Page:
By Paul Williams

Horowhenua Chronicle readers that picked up on a story last week highlighting the chances of a Levin horse Dr Watson could be counting the cash after he rolled home at big odds.

It marked the first winning ride for Levin apprentice jockey Bride Ansell, who guided Dr Watson home at the huge fixed odds price of 26 to one.

In last week's Horowhenua Chronicle story Dr Watson's trainer Sylvia Kay had warned punters not to overlook his chances, especially as he was fit and would benefit from Ansell's 4kg apprentice claim.

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Ansell, 21, only began raceday riding last Thursday, and had picked up third and second placings from her first two rides at New Plymouth last Thursday, before saluting the judge on Dr Watson at Trentham at the weekend.

Ansell and Dr Watson kept in touch before picking a path through the open-class sprinters in the home straight. His fitness showed on a testing Heavy11 surface as other runners began to tire.

Dr Watson had placed at his last two starts over staying trips which threw punters off the scent. His tote price suggested he wasn't rated much of a chance over the short-course distance.

Kay was confident though, and thrilled for Ansell. She was pleased to play a part in her first win as it was just reward for her efforts in riding her horses in their training each morning.

Despite being seen mainly as a stayer, Kay was confident of a good showing by Dr Watson despite the sharp drop back in distance for Saturday's contest.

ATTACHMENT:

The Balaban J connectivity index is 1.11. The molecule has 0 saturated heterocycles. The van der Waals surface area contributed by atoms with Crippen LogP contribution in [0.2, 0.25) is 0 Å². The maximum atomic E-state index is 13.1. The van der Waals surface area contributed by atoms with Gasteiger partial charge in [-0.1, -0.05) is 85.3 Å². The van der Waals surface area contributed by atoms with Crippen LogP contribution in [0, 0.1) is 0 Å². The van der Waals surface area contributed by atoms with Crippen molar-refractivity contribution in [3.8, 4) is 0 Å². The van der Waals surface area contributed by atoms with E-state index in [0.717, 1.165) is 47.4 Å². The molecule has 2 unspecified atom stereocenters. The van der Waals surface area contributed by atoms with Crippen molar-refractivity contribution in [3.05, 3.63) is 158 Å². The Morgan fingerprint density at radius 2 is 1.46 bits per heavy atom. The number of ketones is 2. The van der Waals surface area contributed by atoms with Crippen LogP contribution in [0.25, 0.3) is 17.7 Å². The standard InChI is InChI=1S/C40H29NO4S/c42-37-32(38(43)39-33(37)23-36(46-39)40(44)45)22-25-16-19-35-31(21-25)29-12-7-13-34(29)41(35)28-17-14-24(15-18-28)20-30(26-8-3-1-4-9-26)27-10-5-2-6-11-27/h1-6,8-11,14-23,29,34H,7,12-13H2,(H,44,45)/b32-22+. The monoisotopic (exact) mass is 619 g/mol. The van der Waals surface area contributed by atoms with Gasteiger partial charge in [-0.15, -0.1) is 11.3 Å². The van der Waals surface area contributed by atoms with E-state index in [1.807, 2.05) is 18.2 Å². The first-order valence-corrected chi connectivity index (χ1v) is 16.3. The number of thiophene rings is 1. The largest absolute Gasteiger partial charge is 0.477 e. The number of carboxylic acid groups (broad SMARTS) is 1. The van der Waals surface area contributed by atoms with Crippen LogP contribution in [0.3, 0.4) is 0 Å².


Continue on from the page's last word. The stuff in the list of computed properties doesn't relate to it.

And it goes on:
"He's won over 1200m before...and with a small field on a heavy track..."

Kay said Dr Watson was a quirky horse that played games when she went out get him in from the paddock. He would come up to the gate, before taking off again as if to say "you can't catch me".

When he had finished having his fun he would wander up to Kay as if to say "what are we waiting for".

"He's got his little routine," she said.

Ansell was also trying to keep her excitement in check as she accepted congratulations for her winning effort.

"It's very special and I can't believe it just happened," she said.

"He was so brave, so brave. I didn't think for one second he wasn't going to go through that gap. He's so good."

Ansell didn't spend too much time dwelling on her success. She was straight back to work that night feeding the horses at her boss Illone Kelly's stables in Levin, to whom she was apprenticed.

Dr Watson would now head back to Trentham for the Parliamentary Handicap (2200m) on July 13.

Meanwhile, Ansell was lucky not to have lost all her riding gear when her car was stolen from outside her Levin house three weeks ago.

The car went missing one night and was reported stolen, only to be returned the next day minus a full tank of gas although, more importantly, her expensive riding gear was still intact in the back.